Respect the US Patent laws instead of arguing that you are above them.

Posted by Anon on February 20, 2008 at 03:56 AM PST #

Hi Mike.
I really didn't get the connection between whether someone currently sells goods and services, and how you should treat them when they have a patent complaint.

I read the outline of your defense strategy, and it sounds exactly like the strategy people take when SUN tries to go after people. So yeah, it makes sense and should be encouraged.

It's all about one's point of view when you're involved in patent stuff.

You may be offended by a "troll" in one case, but in other cases you're the troll.

So maybe you weren't infringing in this case. Great.
The system worked then. Are you saying the system shouldn't be in place as is? Why or why not? Is the system too expensive..well yeah you lawyers get paid way to much for no work, so work for less.

And implying "SUN deserves to succeed more than others" isn't really a good argument.

If the problem is that you're unable to defend your point of view on a budget, well then, get better at that. Geez.
Check out how hard most people in the US have to work just to put food on the table. Follow suit.

And if you're being all high and mighty about SUN's patent portfolio, let's see some detail about how many of them are in shipping products customers use. Most of SUN's patents are crap, for stuff that has no use to society, and is never built/shipped. Or trivial.

You want to call me on that statement? Have a weekly column that dissects new SUN patents and explains in simple terms why it's so great and what product it ships in. You won't because SUN creates b.s. patents just like everyone else.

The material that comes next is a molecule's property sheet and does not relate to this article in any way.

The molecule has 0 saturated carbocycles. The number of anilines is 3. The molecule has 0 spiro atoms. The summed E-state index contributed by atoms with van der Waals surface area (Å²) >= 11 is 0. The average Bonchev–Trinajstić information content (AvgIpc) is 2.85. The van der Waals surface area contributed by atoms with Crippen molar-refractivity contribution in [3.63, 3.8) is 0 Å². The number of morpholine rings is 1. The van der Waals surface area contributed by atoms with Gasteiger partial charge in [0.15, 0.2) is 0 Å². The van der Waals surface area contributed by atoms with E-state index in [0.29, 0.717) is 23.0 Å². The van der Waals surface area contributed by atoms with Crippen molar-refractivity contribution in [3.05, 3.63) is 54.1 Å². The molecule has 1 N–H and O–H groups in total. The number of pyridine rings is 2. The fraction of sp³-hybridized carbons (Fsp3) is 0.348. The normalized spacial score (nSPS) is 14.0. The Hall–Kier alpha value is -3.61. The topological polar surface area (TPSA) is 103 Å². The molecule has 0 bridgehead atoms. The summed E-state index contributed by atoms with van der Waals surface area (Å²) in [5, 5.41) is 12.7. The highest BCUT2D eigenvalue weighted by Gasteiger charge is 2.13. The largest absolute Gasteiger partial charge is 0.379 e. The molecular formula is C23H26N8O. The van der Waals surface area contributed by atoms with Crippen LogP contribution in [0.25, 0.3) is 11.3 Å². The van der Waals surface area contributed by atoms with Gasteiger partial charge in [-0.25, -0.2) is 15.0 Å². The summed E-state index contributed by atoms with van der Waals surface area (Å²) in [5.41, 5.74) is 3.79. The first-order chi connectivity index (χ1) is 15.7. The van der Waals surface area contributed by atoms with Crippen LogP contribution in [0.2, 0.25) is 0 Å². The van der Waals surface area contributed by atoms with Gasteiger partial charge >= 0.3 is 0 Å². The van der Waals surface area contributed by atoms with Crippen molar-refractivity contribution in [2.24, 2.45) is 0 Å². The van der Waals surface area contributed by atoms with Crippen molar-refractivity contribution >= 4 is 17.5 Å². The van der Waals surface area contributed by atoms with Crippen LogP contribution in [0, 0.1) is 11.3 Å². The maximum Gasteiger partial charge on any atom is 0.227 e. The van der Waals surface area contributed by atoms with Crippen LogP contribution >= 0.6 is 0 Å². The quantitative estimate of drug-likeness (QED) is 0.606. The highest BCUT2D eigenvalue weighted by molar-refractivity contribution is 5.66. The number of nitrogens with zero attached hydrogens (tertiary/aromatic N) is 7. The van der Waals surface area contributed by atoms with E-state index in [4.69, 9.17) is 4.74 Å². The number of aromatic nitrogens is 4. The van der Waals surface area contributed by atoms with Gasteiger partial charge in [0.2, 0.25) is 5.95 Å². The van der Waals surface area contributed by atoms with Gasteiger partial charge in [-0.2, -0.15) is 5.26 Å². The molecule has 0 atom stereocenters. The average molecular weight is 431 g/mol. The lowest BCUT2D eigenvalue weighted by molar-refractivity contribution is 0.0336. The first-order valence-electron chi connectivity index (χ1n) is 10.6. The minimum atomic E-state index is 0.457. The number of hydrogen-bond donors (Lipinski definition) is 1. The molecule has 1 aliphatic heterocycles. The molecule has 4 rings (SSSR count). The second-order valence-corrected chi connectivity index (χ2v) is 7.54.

Posted by DontGetIt on February 20, 2008 at 02:52 PM PST #

Yeah Mike, please explain. What exactly is it that you guys are shipping that is based on your valuable IP that is so innovative?

Amazing how all the tech companies have so much to say to help their case in avoiding IP infringement claims of small companies who really do innovate. Maybe the whole Reform Act PR is just another way to cheapen the value of the companies that you need to acquire in order to remain competitive!

But then again, a hired gun lawyer acting as GC would never really understand this stuff anyway. You're being used to help perpetuate the myth. I bet you'd be singing a completely different tune if you were employee number 3 or 4 at a tech start-up!

Posted by anon on February 21, 2008 at 11:13 AM PST #

Anon & DontGetIT: My understanding - being neither a lawyer or an American, though - of how these non practising entities work is that they don't market their IP at all for licensing, except through litigation. Consequently, they generate no utility, just friction. Clearly not the original intent with the patent system.

I seem to recall some numbers from Troll Tracker about pending patent litigation: Almost all of this non-productive non-practising friction happens in software. In pharmaceuticals and other patent-dependent industries the patents are used as intended; to protect inventors from copycats.

Posted by Claus Dahl on February 26, 2008 at 12:58 AM PST #

You didn't pay a dime? It sounds like you lost to me.

You should have refused to settle, gone to trial, and sought some sort of punitive damages for a fake claim. Or at least threaten to do so during settlement talks to get them to pony up some portion of your legal and research fees.

Posted by Mark on February 26, 2008 at 02:22 AM PST #

Mr. Dahl: Your information is incorrect. You've been listening to the PR for too long. No one wants to pay lawyers to litigate. Believe me. In almost all cases, notice letters and invitations to license are circulated.